Saving for your retirement years may not be a top priority for young women, but the SPAA is calling on them to start thinking about the future.
On any given weekday there are a number of things that make the priority list: school lunches, work meetings and evening yoga classes are all up there when it comes to ticking off the most important items.
Making long-term plans for the future is something that many men and especially women often struggle with, but learning how to be 'financially engaged' could turn this around and help make sure you start your golden years on the right foot.
The Self-Managed Super Fund Professionals' Association of Australia (SPAA) said that as more and more female SMSF trustees take time to learn the ins and outs of life-long investment decisions their economic security is improving.
"The gap in superannuation balances between men and women tends to be narrower within SMSFs as women are more engaged with their finances, the fees for SMSFs are a lot lower and there is a growing number of women wanting to make their own decisions when it comes to retirement savings," chief executive officer of the SPAA Andrea Slattery said.
And reports from the Australian Tax Office (ATO) seem to support Ms Slattery's view that women are increasingly interested in the many ways they can benefit from learning more about their own personal finances.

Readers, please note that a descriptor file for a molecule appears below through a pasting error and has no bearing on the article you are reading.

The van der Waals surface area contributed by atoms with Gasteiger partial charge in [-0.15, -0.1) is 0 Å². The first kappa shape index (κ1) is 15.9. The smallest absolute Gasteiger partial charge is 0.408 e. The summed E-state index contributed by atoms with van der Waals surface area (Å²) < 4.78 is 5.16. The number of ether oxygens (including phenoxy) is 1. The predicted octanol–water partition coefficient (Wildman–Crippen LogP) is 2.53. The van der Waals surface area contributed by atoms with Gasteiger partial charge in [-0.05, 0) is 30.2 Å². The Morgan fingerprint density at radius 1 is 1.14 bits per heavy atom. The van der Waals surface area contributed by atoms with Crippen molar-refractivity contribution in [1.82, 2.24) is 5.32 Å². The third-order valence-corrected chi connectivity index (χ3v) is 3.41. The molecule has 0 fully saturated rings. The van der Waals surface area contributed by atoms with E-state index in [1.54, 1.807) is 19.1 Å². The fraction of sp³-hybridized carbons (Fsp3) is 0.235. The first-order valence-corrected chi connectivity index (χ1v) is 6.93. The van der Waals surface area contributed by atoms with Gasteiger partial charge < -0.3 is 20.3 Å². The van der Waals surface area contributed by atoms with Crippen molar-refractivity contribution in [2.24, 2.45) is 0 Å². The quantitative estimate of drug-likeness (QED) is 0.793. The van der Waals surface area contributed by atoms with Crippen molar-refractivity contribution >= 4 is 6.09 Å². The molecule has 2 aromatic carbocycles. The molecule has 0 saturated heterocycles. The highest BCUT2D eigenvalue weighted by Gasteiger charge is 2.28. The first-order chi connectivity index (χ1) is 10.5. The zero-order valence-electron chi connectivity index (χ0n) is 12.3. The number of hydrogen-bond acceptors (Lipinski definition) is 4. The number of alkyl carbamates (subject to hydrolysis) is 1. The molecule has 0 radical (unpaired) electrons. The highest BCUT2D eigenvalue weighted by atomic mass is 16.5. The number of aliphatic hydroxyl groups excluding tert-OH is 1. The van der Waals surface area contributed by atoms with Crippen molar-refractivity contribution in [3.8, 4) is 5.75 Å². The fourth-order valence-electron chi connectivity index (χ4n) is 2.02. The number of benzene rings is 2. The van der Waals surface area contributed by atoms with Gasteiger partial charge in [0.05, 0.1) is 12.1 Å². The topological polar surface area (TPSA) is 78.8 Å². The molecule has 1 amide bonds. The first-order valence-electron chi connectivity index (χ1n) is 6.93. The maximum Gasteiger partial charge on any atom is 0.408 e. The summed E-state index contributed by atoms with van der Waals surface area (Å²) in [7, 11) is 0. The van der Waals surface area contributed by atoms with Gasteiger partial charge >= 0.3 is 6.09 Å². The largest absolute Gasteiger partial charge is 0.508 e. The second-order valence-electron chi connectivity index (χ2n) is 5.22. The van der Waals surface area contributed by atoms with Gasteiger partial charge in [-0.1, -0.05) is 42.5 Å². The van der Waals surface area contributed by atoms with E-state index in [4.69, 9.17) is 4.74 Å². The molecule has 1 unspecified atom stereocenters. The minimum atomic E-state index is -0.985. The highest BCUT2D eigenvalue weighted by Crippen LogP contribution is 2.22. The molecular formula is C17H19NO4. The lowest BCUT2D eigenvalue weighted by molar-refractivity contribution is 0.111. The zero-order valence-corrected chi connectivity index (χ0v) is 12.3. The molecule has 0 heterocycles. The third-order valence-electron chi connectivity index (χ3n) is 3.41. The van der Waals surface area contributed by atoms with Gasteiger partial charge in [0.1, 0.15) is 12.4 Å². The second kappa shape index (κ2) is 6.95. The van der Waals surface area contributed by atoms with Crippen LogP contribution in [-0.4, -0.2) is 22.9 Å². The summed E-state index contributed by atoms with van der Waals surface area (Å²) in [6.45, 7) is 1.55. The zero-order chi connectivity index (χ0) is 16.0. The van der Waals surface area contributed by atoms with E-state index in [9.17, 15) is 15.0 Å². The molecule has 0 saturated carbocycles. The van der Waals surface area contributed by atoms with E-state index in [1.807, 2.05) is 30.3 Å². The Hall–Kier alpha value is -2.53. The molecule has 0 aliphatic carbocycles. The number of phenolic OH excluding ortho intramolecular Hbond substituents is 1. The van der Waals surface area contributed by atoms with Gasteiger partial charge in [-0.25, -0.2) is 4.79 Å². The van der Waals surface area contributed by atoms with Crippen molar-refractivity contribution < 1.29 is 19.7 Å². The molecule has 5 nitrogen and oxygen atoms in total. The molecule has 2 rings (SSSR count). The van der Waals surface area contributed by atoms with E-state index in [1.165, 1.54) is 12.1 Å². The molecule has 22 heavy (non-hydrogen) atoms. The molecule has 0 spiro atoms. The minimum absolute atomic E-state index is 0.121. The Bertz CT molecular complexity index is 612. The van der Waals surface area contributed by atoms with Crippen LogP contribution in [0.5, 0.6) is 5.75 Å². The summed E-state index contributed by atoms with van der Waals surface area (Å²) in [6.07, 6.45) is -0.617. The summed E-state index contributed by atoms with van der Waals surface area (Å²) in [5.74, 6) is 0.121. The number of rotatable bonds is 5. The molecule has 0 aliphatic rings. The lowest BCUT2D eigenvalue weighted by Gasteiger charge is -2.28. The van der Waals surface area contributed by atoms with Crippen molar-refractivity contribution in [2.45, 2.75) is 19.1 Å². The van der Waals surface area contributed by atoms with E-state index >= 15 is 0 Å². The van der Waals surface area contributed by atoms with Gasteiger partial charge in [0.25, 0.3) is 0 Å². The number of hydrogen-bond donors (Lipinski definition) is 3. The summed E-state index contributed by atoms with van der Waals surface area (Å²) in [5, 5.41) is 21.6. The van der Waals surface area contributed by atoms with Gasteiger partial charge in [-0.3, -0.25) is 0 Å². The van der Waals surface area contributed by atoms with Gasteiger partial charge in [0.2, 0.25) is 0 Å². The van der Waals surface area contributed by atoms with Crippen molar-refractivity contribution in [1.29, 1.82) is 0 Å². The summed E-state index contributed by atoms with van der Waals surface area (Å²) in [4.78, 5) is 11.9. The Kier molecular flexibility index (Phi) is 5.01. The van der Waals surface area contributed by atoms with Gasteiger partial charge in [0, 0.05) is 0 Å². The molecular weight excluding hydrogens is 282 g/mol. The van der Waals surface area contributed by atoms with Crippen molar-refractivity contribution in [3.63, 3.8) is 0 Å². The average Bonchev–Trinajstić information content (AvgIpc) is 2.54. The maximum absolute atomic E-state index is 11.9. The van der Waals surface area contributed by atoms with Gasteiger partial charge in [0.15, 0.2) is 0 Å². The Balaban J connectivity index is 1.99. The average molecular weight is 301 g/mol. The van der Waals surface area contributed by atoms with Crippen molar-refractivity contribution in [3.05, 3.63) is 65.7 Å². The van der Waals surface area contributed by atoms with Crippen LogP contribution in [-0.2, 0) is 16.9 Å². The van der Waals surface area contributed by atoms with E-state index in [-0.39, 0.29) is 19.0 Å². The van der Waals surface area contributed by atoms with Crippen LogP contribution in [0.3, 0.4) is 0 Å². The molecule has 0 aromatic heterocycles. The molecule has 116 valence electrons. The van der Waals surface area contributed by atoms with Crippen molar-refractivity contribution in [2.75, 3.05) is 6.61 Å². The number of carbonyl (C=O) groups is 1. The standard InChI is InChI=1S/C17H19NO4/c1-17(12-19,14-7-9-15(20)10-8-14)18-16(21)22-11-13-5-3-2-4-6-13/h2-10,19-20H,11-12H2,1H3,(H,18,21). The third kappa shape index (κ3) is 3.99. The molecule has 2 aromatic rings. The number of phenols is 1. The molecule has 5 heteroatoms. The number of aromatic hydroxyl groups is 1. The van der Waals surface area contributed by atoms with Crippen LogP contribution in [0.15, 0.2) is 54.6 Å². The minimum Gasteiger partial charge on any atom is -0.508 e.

Recent figures show that 46 per cent of SMSF members are female with an average member balance of $439,000 – well above those regulated by the Australian Prudential Regulation Authority (APRA), which has a member balance of about $22,000.
"We are seeing an increased interest among women to be more involved in the management of their finances when it comes to retirement planning which means there needs to be a greater focus among advisers on educating women in planning for their retirement," Slattery added.
But while recent figures reveal a narrowing between the sexes when it comes to active saving, the SPAA feels that more needs to be done to ensure that women make the most of their retirement years and take into account the unique challenges they face.
"Women who return to work after having children, for example, have the potential of earning decent wages," she said.
"However, the caps on their contributions in a period of their career when they can catch up on their retirement savings disadvantages them compared to those remaining in the workforce and reduces their superannuation balance when they retire."
Slattery said that regulatory changes could help influence saving patterns, so long as they also educated young women on possible retirement solutions.
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